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“It is time for parents to teach young people early on that in diversity there is beauty and there is strength.” ― Maya Angelou

It’s eye-opening to peak in someone else’s spice cabinet. Some of their spices are familiar but others, not so much – with names I don’t know and can’t even pronounce. I wonder why there are so many choices in my friend’s cabinet?

“No one needs all this variety,” I think. I should give them my basic ten spices and they would be fine, even better with fewer choices to make. Right?

But then I enjoy a meal around their family table and I’m delighted with how the food is enhanced by the different spices. The conversation is even more enjoyable. Maybe the different flavors help.

I remember my mother’s look when I reached for the salt before I even tasted my food. That look taught me all I needed to know about “assuming.” She taught me to try something first, to get to know it, before I formed my opinions.

I’ve learned there are a whopping 8.7 million different spices in the world. The spice trade is both huge and ancient. It’s been around for over 5,000 years. Spice trading was a global industry even before we discovered the world was a globe, instead of being as flat as my kitchen table. Clearly there has always been a demand for more than my basic ten choices.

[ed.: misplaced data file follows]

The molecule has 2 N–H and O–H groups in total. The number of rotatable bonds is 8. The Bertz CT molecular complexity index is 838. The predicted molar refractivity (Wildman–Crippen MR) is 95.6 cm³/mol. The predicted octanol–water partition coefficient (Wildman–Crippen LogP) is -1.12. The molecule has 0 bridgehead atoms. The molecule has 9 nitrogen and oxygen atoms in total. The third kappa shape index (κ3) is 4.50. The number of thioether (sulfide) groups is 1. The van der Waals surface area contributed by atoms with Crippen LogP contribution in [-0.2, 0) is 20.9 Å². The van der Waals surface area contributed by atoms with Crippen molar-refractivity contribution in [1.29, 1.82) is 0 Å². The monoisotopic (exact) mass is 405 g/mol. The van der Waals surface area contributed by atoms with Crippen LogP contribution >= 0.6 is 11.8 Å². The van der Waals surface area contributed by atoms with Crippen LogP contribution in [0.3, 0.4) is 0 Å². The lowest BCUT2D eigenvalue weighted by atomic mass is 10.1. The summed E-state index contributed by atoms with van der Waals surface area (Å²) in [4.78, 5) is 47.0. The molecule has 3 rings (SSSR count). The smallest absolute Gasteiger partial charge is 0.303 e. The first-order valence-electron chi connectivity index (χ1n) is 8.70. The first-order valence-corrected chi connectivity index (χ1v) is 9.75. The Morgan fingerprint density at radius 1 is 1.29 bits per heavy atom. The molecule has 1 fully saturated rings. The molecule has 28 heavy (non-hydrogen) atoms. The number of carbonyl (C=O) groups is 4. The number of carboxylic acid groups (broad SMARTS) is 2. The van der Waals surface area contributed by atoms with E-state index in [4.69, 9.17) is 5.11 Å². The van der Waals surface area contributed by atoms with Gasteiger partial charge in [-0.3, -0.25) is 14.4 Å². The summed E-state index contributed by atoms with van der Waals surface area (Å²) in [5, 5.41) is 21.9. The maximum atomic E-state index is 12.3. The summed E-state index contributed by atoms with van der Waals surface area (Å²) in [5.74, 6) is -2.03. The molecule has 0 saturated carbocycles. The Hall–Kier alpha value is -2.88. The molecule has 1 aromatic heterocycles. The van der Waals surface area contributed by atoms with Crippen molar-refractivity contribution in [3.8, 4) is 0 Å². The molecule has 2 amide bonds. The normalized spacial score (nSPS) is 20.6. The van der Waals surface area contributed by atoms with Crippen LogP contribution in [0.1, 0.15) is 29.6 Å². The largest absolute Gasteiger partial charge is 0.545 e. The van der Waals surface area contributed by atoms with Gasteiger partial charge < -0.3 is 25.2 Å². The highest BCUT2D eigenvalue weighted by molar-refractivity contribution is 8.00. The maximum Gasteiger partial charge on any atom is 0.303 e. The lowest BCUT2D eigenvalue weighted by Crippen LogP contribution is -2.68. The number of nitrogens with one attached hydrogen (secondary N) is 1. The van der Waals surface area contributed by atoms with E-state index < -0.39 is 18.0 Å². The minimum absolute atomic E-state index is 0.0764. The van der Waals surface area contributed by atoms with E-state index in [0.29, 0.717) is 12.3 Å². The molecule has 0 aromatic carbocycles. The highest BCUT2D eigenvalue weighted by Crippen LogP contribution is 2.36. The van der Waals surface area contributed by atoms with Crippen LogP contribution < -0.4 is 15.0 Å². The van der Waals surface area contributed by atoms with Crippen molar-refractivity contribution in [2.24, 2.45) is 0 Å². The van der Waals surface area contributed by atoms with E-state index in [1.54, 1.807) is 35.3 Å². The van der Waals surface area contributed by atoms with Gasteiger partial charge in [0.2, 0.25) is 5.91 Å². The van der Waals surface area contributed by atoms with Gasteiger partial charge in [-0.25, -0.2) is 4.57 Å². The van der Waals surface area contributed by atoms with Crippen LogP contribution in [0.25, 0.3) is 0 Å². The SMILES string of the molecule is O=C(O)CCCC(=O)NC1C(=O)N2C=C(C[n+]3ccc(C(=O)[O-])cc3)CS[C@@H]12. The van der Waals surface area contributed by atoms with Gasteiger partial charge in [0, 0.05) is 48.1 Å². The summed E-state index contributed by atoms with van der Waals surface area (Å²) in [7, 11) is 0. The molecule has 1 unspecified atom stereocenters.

Some like a neat, well-organized spice rack, that’s their choice. Their bottles are all the same size and color – and limited. The photo at top of this post are my spices – different sizes, shapes and colors, that’s my choice.

It’s the differences that add interest to my life, to my conversations, and to my spice cabinet. Differences make everything better, more flavorful, more diverse.

How about you, are you a “salt first – taste later” person like I was until my mother gave me her look? Can you give me examples of how you enjoy the diversity of different foods, cultures, people?

Tell me what you think it would be like to live in a community or country were we all looked the same, ate the same food, used the same spices.

The world’s spice cabinet has been trying to teach us this simple lesson for 5000 years.

As always, the conversation starts here.

“In the ordinary choices of every day we begin to change the direction of our lives.” – Eknath Easwaran

Epilogue

Enjoy going inside a shop in Old Delhi, India with me as a Delhi-ite explains spices to the fascinated tourist from the west.